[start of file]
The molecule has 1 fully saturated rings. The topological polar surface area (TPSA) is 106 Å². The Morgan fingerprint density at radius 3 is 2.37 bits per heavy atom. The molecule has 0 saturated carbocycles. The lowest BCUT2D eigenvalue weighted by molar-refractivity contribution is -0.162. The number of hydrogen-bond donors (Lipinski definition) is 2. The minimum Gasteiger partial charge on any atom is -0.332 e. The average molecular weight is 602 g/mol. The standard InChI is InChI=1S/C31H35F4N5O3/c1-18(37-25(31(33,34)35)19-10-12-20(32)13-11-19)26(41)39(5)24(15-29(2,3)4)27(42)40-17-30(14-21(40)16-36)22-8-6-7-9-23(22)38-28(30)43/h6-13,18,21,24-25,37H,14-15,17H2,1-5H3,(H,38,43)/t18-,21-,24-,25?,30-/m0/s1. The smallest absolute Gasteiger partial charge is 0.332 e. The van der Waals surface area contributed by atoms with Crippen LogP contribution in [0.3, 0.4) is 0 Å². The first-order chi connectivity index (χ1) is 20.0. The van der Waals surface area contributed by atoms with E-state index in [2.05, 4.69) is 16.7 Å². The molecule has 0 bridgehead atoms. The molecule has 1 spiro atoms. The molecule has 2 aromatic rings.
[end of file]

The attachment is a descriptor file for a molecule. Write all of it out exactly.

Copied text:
The molecule has 1 fully saturated rings. The topological polar surface area (TPSA) is 106 Å². The Morgan fingerprint density at radius 3 is 2.37 bits per heavy atom. The molecule has 0 saturated carbocycles. The lowest BCUT2D eigenvalue weighted by molar-refractivity contribution is -0.162. The number of hydrogen-bond donors (Lipinski definition) is 2. The minimum Gasteiger partial charge on any atom is -0.332 e. The average molecular weight is 602 g/mol. The standard InChI is InChI=1S/C31H35F4N5O3/c1-18(37-25(31(33,34)35)19-10-12-20(32)13-11-19)26(41)39(5)24(15-29(2,3)4)27(42)40-17-30(14-21(40)16-36)22-8-6-7-9-23(22)38-28(30)43/h6-13,18,21,24-25,37H,14-15,17H2,1-5H3,(H,38,43)/t18-,21-,24-,25?,30-/m0/s1. The smallest absolute Gasteiger partial charge is 0.332 e. The van der Waals surface area contributed by atoms with Crippen LogP contribution in [0.3, 0.4) is 0 Å². The first-order chi connectivity index (χ1) is 20.0. The van der Waals surface area contributed by atoms with E-state index in [2.05, 4.69) is 16.7 Å². The molecule has 0 bridgehead atoms. The molecule has 1 spiro atoms. The molecule has 2 aromatic rings.